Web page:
When it comes to evaluating customers for credit, it may be time for some new approaches.
In a recent survey from the Credit Management Association, 30% of respondents said they expected to tighten credit policies in the upcoming quarter. And that’s no small feat, seeing as demand – and the number of credit applications – has picked up.
So how can you keep a pulse check on your customers (both new and old) and keep risk in check? It may be time to adopt a more stringent evaluation process to evaluate customers. Doing so is a matter of taking both quantitative and qualitative measures, experts say.
For one thing, a tactic that won’t work anymore is going by the customer’s payment history alone. Even if the customer paid within terms last month, that doesn’t mean it’ll pay on time again this month. Here are the expert-recommended strategies for a more thorough analysis:
• Conduct due diligence on the companies that the customer does business with. If one of the customer’s suppliers or customers goes out of business, the customer could lose its ability to pay you on time. That’s why it’s a good idea to look into how those other business entities are performing financially. Anything that seems murky should prompt a discussion with your customer.
• Insist on financials. It’s past the time when customers can decline to provide you this info for confidentiality reasons. Reviewing financial statements and cash flow – particularly zeroing in on the funds available for operating activities – is a must in this environment.
• Review any significant liabilities and loan covenants. You should be able to find this info in the customer’s financial statement. Here is where you can gauge whether the customer has an excessive amount of debts owed to other entities. Any loan covenant violations should send up an immediate red flag. Some red flags don’t get caught just by analyzing the numbers. It’s for this reason that experts recommend other, more relationship-based methods of assessing risk.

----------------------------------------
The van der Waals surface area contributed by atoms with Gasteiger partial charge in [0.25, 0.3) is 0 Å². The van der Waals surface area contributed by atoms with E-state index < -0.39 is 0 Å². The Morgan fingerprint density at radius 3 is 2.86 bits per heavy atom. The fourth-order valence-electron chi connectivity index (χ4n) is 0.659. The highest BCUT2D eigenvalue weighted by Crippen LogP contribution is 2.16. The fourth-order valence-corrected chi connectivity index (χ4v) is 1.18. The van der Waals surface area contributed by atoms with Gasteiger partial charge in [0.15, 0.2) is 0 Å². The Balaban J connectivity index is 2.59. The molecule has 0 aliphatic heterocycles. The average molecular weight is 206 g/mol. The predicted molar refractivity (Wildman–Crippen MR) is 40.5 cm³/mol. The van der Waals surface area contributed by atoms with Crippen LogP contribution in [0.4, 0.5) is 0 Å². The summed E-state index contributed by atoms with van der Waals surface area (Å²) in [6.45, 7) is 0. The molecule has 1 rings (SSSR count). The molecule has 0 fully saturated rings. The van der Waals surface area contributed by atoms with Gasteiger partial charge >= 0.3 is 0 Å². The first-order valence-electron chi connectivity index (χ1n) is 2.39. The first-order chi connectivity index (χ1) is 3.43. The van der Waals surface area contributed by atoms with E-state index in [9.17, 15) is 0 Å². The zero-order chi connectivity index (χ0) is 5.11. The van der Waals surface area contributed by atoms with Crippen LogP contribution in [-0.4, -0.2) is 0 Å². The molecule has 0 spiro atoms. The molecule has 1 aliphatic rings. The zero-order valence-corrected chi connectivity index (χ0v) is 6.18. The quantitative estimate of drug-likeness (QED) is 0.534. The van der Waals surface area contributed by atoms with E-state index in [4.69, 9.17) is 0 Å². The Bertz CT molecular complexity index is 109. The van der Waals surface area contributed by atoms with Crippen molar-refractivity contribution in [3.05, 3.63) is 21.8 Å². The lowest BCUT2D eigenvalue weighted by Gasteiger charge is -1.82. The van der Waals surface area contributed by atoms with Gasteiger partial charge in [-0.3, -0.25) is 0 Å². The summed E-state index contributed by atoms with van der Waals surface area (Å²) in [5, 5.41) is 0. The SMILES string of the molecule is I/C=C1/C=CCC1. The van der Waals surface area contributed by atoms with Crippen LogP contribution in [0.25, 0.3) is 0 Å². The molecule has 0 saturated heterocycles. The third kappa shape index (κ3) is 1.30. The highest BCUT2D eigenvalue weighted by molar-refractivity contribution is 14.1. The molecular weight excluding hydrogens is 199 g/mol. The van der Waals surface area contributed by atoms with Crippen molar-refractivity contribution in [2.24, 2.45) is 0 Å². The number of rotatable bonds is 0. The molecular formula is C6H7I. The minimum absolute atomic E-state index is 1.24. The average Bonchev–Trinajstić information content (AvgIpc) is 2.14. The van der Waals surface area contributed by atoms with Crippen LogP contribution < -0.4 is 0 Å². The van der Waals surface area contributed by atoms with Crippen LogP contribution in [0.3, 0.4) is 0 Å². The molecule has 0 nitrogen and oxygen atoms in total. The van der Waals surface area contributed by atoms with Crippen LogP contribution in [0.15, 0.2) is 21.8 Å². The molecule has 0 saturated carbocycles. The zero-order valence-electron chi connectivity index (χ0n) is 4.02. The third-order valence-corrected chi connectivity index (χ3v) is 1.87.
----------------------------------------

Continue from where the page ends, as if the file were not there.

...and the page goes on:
• Make a customer visit. This is the perfect way to get an inside look beyond the financial statements or projections. Keep an eye out for signs the customer might be struggling, such as boxes of very old inventory in the warehouse or a vacant receptionist desk.
• Study news in the customer’s industry. A huge company going kaput, a lawsuit, contract issues, union disputes – all of these things can provide you a lot of clues, even if they don’t directly involve your customer. Hint: You can use Google Alerts to let you know whenever the industry or any of its major players comes up in the news.
• Demand frequent info and updates from customers at the start. There should be a clause in your contract stating the customer must notify you when any significant changes take place, such as a change in one of the top managers. When your collectors are on the phone, they should also be asking from time to time, “What’s happening at your company? Have there been any changes recently?” Early, frequent communication can be the best way to prevent unwelcome surprises.